From Charat Singh, Zamzama was snatched by the Chathas who took it to Ahmadnagar where it became a bone of contention between the brothers Ahmad Khan chatha and Pir Muhammad chatha. In the fight that ensued, two sons of Ahmad Khan and one of Pir Muhammad were killed. In this fight, Gujjar Singh Bhangi sided with Pir Muhammad. After the victory, the gun was restored to Gujjar Singh. After two years, the gun was wrested by Charat Singh Shukerchakia from whom it was once again snatched by the Pashtuns.
Next year, Sardar Jhanda Singh Bhangi defeated the Pashtuns of Chatha and brought the gun to Amritsar. In 1802, Ranjit Singh, after defeating the Bhangis, got hold of the gun. He used it in the battles of Daska, Kasur, Sujanpur, Wazirabad and Multan. In the siege of Multan, the gun was badly damaged.
Zamzama was severely damaged due to its use in the aforementioned wars and it had to be brought back to Lahore, unfit for any further use. It was placed outside Delhi Gate, Lahore, where it remained until 1860. When in 1864, Maulawi Nur Ahmad Chishti compiled the TahqiqatiChishti, he found it standing in the Baradari of the garden of Wazir Khan, behind the Lahore Museum. In 1870, it found a new asylum at the entrance of the Lahore Museum, then located in the Tollinton Market. It was placed in this position on the occasion of the Duke of Edinburgh’s visit to Lahore in 1870. When the present building of the museum was constructed it was removed further west and placed opposite the University Hall. Repaired in 1977, the cannon now rests on Mall Road (Shahrah-e-Quaid-e-Azam) with Pharmacy Department, University of the Punjab on one side, and National College of Arts (NCA) and Lahore Museum on the other.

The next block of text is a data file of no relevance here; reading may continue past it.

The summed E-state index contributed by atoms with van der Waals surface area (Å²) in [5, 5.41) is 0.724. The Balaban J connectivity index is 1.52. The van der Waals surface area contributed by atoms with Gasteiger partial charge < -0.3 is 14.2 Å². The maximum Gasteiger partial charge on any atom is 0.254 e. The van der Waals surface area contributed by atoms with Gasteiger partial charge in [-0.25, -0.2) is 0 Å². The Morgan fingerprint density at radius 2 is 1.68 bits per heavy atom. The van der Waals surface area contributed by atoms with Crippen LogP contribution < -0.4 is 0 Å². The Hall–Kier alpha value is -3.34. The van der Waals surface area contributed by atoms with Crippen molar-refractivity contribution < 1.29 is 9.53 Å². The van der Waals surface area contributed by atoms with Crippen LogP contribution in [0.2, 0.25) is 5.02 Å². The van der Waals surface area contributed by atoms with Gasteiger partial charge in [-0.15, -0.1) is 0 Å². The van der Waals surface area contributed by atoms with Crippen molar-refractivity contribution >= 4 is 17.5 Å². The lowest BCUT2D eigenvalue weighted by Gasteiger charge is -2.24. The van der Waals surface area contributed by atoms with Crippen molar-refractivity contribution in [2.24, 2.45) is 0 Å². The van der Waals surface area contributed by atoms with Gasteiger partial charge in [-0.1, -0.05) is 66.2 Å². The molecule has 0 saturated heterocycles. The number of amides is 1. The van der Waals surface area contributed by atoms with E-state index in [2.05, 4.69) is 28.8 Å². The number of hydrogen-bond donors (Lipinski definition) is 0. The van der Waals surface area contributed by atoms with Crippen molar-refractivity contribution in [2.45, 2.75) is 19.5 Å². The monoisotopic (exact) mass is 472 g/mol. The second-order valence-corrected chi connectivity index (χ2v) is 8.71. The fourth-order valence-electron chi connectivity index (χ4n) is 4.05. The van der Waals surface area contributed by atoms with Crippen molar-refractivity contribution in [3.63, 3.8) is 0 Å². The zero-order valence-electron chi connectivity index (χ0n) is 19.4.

Locality in Karachi
Zamzama is a posh locality situated in the Clifton Town in Karachi the largest city of Pakistan. It is a highly developed commercial area with residential accommodation as well. Famous branded shops are in this area.
Zamzama Park, is a 26 acre park located in the Defence Housing Authority area in Karachi, Sindh, Pakistan. It has jogging tracks, walking paths, roller blading enclosure, refreshment stand, and playground.
It was also called Bhangianwala Toap, because it was used by the Sikh chief Sardar Hari Singh Bhangi. Maharaja Ranjit Singh defeated Hari Singh in 1802 and took the gun into his possession.
References in popular culture
Zamzama's status as a "mighty fire dispensing dragon" caused a great deal of amusement at the Durrani court, giving rise to many crude puns. "Zamzama" is now a joking term for a man with considerable sexual prowess in Afghanistan. The Zamzama is mentioned in Salman Rushdie's short story "The Prophet's Hair".
- Peter Hopkirk, Quest for Kim (Kindle Locations 577-579). Hachette Littlehampton. Kindle Edition.
- New Frontiers of Metallurgy in Archaeology of Punjab Pakistan By Dr Parvaiz Habibullah Educational Press. Pakistan Chowk, Karachi
- [Michael Ondaatje, The English Patient, 118]
- The legendary Zamzama By Subhash Parihar
- Bradbury (ed), Malcolm (1987). The Penguin Book of Modern Short Stories. Hammondsworth: Penguin. p. 393.